The sheriff said four deputies were also fired from the East LA station for their actions during a high-profile fight at a rally of deputies at Kennedy Hall. He also said he implemented the department’s first-ever policy banning “outlaw groups,” codified it in training materials, and sponsored legislation to expand the policy across the board. of State.
“There is nothing more that we can do legally,” Villanueva said. “We can’t line people up, strip them naked and send tattoos back, as some people have literally suggested. So when my opponent falsely asserts that nothing has been done, he is merely repeating the politically motivated narrative of the oversight commission that works for the council.
Luna insisted last week that deputy gangs remain a problem, citing “men and women in the Sheriff’s Department who have come forward, good men and women who want this eradicated.”
“So how do employees feel about coming forward and reporting misconduct when they know you have a sheriff who is going to look the other way?” He asked. “It’s been proven over and over again.”
“I still have family that lives here in East Los Angeles and just a few weeks ago being in the East Los Angeles parade, how many people were stopping me and saying, ‘Chief, we need change here. There are gangs running this station. We need them.
“They are members of the community, and not just one or two, many of them. It is a problem. It must be fixed. We need change.
Villanueva’s victory four years ago was accompanied by strong support from community groups and reform-minded Democrats. But over the past four years, Villanueva’s support among those groups has dwindled as he repeatedly clashed with the Democratic-dominated Oversight Board over funding and policy issues. He also repeatedly defied Civilian Oversight Commission subpoenas and refused to enforce the county’s COVID-19 vaccination mandate among his deputies and department employees.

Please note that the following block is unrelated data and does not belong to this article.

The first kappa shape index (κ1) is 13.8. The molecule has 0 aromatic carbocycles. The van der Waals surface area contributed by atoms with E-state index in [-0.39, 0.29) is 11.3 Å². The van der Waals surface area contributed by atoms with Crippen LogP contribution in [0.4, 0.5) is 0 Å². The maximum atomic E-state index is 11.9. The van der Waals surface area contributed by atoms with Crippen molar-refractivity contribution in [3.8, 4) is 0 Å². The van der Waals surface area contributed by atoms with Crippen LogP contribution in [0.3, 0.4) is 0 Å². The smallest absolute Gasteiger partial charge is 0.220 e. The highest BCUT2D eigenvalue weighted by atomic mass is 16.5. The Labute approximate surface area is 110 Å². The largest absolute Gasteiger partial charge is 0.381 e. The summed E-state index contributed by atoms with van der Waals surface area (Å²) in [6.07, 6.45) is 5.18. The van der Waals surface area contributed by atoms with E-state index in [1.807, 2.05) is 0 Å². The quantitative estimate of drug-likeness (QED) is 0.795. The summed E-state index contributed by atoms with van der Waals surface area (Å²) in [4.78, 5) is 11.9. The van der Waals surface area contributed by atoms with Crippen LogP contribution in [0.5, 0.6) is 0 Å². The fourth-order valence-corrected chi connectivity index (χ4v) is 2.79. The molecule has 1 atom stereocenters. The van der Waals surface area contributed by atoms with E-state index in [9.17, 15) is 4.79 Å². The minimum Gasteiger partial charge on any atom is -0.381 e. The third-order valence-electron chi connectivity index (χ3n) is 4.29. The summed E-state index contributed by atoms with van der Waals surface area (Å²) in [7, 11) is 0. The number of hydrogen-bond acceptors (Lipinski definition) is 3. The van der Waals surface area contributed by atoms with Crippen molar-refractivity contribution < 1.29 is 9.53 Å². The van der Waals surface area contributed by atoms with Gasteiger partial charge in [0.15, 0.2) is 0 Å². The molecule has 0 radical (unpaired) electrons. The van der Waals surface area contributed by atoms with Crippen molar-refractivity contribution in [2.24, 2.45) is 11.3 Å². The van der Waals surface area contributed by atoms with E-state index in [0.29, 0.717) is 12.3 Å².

Villanueva’s campaign insists he has worked to restore public confidence in the sheriff’s department, pointing to the deployment of body-worn cameras and reinforcing minimum requirements for new deputies. The campaign also boasts that the agency is “the most diverse in the country.”
“During his next term, Sheriff Villanueva will work to reduce violent crime, compassionately clean up homeless encampments, and hold officials accountable for their actions,” his campaign said.
Speaking to his supporters after the June primary, Villanueva said he is “focused on what matters to people – homelessness and violent crime.”
“We’re going to keep doing what we’re doing because it’s the right thing to do,” Villanueva said. “…My job is to keep the community safe. If that means I have to fight the Supervisory Board, so be it.
Luna argued during the campaign that the sheriff’s department was “mishandled” by Villanueva and said he would work to restore trust in the agency. He also touted his position as an outsider with no connection to the sheriff’s department.
“Growing up in East Los Angeles, patrolled by the Sheriff’s Department, opened my eyes to examples of good and bad policing and inspired my 36-year career in law enforcement” , Luna said in a candidate statement.
He said he would work to “modernize” the sheriff’s department and its prison system and improve the mental well-being of deputies and staff.